1. Sharing knowledge matters
Sharing is caring. When I was on a hike yesterday with Rachel, I saw a woman carrying a book “I’ve Decided to Live 120 Years”. I asked if she liked the book. She proceeded to tell me, “It’s fantastic.” After walking about ten more steps, she turned around and asked me if I’d like to have it. I told her I could buy it myself, but she insisted – she worked for the author, has more copies, and would like me to have her copy. When you share your thoughts, the world responds.
For years, I have read Fred Wilson’s AVC blog. Fred is a founder and partner at Union Square Ventures. Even though I am not in venture capital, I enjoy the inside look into his investments, perspective on how to run companies, and views on the world. He has written every day since September 2003. As I point out on the about section of the AoaM website: my goal [in writing] is to share ideas, art, and solutions that contribute to the music industry and our world.
With Art of a Manager, a two way street is created. I write, you read, and occasionally respond. Your responses provide more dialogue, perspective, and insight I learn from. Through the process, we create together, which is TH3RD BRAIN’s highest mission. There is no greater gift than knowledge. If the information provided through Art of a Manager doesn’t suit you, feel free to unsubscribe 🙂 I will not take offense.
2. Being the best takes commitment
I am a manager, not a journalist. Is there a greater strength a manager can have than his or her ability to communicate? Our business is communication!
Writing is a hobby. I am blessed for the combined effects of having a hobby which profoundly gives back to my profession. As a manager, I am privy to lots of confidential information about our artists’ businesses and the industry in general. This is a line I do not cross. Nonetheless, what I say is not always going to please everyone. I choose to write about topics I believe push our business, our artists, and our partners forward. If you’re looking for a gossip column, you won’t find it here.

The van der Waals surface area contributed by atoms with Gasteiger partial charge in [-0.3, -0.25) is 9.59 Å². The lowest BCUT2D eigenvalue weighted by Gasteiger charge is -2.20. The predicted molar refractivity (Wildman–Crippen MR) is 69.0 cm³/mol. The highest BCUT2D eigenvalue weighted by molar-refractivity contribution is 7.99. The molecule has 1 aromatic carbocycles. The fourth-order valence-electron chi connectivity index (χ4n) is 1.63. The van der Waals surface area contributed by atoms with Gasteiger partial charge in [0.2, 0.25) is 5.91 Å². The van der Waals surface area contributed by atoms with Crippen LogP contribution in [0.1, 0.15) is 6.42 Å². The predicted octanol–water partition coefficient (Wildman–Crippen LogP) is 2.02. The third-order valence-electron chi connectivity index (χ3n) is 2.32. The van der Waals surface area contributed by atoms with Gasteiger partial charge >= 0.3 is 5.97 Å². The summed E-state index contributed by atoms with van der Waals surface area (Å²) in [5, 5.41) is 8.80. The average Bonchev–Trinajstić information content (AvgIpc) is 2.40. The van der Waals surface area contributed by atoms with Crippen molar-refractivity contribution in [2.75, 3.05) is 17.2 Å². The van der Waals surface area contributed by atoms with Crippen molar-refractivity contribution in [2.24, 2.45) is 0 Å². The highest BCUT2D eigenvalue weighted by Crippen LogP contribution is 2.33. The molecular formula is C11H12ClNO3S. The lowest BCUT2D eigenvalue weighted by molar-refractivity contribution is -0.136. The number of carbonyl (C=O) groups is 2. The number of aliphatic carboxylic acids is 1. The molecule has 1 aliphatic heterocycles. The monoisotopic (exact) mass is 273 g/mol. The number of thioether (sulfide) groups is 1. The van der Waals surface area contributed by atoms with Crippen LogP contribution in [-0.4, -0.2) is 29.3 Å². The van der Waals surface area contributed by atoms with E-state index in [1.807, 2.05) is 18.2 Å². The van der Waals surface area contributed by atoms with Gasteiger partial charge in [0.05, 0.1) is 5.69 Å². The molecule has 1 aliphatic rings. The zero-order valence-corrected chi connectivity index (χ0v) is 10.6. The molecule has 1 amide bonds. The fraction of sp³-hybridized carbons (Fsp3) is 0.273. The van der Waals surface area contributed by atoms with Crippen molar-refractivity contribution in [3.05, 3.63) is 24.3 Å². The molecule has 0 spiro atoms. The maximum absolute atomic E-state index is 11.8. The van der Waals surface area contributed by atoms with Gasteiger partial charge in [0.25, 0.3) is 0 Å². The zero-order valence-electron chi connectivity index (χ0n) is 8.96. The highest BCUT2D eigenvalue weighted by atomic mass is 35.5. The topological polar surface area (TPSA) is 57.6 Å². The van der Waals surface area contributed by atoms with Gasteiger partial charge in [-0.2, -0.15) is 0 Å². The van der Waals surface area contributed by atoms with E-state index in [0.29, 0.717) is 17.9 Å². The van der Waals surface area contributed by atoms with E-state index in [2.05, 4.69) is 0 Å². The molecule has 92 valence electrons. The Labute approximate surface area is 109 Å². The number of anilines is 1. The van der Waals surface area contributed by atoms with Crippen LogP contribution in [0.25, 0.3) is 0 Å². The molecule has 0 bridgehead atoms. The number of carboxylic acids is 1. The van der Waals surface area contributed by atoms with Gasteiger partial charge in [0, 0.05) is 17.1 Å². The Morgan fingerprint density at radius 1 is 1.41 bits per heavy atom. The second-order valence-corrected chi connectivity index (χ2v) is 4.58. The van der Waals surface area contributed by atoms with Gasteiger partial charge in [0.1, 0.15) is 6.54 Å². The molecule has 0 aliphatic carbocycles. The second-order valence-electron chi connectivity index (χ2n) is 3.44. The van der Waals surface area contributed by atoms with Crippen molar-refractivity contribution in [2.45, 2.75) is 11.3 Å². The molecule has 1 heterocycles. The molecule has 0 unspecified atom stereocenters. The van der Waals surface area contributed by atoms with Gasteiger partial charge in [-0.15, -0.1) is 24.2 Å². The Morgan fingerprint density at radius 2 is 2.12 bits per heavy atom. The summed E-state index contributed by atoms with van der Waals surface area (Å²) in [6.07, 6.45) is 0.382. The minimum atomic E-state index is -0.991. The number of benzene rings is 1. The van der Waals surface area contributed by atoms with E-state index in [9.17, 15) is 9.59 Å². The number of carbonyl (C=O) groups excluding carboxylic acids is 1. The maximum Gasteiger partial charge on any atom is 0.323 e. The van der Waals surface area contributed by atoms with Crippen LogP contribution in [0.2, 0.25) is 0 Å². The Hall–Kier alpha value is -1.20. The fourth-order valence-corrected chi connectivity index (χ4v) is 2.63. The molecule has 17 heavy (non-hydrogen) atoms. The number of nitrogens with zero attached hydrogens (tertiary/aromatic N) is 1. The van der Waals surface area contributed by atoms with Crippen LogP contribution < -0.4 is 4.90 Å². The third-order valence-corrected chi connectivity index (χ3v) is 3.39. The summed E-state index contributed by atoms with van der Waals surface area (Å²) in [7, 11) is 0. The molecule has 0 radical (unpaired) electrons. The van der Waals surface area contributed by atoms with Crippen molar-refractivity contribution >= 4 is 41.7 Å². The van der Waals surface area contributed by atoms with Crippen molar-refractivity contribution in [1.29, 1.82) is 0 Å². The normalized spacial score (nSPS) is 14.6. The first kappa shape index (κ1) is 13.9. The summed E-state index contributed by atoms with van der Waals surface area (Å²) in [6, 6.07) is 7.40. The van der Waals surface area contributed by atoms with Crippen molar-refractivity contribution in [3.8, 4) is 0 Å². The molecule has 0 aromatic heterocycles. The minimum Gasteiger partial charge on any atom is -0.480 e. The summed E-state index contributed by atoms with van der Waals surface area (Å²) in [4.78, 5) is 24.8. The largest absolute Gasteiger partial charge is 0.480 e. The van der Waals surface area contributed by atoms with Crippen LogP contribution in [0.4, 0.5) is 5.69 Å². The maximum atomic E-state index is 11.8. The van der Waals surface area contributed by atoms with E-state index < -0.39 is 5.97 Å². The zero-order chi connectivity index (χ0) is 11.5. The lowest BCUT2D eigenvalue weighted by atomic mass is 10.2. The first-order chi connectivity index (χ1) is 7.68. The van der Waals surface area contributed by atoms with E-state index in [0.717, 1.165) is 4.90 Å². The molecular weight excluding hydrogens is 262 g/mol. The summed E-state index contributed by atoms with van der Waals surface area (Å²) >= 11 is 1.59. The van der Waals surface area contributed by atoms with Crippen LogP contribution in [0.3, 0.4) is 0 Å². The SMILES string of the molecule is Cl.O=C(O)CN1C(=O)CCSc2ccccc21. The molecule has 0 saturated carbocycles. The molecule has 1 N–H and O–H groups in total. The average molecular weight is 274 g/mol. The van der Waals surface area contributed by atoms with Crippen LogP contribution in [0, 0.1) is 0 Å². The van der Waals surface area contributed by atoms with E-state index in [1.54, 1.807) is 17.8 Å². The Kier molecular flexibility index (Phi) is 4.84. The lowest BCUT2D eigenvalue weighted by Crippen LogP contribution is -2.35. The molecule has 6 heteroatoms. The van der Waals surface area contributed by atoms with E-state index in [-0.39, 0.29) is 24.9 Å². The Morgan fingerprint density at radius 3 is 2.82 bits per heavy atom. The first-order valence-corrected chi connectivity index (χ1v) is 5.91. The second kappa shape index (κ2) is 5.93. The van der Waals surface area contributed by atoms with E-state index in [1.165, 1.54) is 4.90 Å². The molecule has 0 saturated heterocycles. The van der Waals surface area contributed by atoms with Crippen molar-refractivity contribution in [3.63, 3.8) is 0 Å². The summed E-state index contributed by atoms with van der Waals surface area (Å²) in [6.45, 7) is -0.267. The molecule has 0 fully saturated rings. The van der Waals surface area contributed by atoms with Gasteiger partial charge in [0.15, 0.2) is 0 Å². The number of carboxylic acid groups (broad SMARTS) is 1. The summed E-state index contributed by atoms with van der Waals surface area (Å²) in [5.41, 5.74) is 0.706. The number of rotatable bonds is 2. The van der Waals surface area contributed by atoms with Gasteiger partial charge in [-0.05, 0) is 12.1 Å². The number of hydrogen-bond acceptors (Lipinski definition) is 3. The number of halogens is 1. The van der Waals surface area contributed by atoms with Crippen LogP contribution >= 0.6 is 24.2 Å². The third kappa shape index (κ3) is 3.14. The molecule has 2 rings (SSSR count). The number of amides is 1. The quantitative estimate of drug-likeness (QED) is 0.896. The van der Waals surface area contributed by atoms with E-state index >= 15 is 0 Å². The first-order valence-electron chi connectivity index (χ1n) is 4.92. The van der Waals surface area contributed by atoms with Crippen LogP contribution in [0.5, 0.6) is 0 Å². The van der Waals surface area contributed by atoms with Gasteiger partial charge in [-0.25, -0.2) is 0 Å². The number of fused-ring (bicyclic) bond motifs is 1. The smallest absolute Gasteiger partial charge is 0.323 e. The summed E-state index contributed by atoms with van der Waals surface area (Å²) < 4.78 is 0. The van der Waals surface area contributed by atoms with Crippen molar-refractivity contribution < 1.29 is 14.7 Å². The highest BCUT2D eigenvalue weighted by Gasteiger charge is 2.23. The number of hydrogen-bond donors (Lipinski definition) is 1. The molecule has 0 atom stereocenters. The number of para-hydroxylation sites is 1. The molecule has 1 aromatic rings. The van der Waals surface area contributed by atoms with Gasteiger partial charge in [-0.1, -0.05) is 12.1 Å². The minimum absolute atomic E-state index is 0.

Writing further reaffirms the disciplined qualities I have as a manager to stay organized and constantly create. Writing for me is commitment.
3. Writing is powerful
I don’t just write on Art of a Manager. My team and I write consistent detailed updates to our clients on a regular basis. We draft business plans, project roadmaps, and communicate avidly via email and slack. Writing is core to who we are. According to Jeff Bezos, writing “forces better thought and better understanding of what’s more important than what, and how things are related.”
Writing exercises our brain in deep thought – the ability to complete deep work is becoming one of the most sought after skills leaders need. In our notification-filled world, we need to take the time to organize our thoughts and develop ideas fully and completely. Writing every day is not easy, but committing to deep work is a skill I am proud to share publicly.
How do I write every day? I just do it – I spend less time writing than the average person spends watching TV. In the end, the time I spend writing is not borrowed from the time I devote to the artists I manage.
I am committed to the pursuit of creating together with my artists and our industry. I am dedicated to writing everyday because I believe in the power of giving back via knowledge sharing and know that love is the killer app. I will always pay it forward.
“The most important thing about art is to work. Nothing else matters except sitting down every day and trying.”
-Steven Pressfield, The War of Art